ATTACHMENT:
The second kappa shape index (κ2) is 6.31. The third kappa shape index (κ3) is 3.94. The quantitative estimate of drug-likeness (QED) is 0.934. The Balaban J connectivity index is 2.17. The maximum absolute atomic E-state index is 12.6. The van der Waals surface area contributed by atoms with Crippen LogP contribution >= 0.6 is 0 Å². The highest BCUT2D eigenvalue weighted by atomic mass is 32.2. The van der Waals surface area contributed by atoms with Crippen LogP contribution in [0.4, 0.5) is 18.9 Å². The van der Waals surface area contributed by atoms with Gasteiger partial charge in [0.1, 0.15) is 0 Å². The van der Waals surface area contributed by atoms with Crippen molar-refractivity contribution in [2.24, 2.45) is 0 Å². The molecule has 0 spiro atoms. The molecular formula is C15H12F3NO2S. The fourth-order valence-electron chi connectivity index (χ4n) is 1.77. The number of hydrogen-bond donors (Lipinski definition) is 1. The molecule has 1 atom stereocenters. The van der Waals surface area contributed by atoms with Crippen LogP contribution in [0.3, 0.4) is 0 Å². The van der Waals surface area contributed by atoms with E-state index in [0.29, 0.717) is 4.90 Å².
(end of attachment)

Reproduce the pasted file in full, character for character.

The second kappa shape index (κ2) is 6.31. The third kappa shape index (κ3) is 3.94. The quantitative estimate of drug-likeness (QED) is 0.934. The Balaban J connectivity index is 2.17. The maximum absolute atomic E-state index is 12.6. The van der Waals surface area contributed by atoms with Crippen LogP contribution >= 0.6 is 0 Å². The highest BCUT2D eigenvalue weighted by atomic mass is 32.2. The van der Waals surface area contributed by atoms with Crippen LogP contribution in [0.4, 0.5) is 18.9 Å². The van der Waals surface area contributed by atoms with Gasteiger partial charge in [0.1, 0.15) is 0 Å². The van der Waals surface area contributed by atoms with Crippen molar-refractivity contribution in [2.24, 2.45) is 0 Å². The molecule has 0 spiro atoms. The molecular formula is C15H12F3NO2S. The fourth-order valence-electron chi connectivity index (χ4n) is 1.77. The number of hydrogen-bond donors (Lipinski definition) is 1. The molecule has 1 atom stereocenters. The van der Waals surface area contributed by atoms with Crippen LogP contribution in [0.3, 0.4) is 0 Å². The van der Waals surface area contributed by atoms with E-state index in [0.29, 0.717) is 4.90 Å².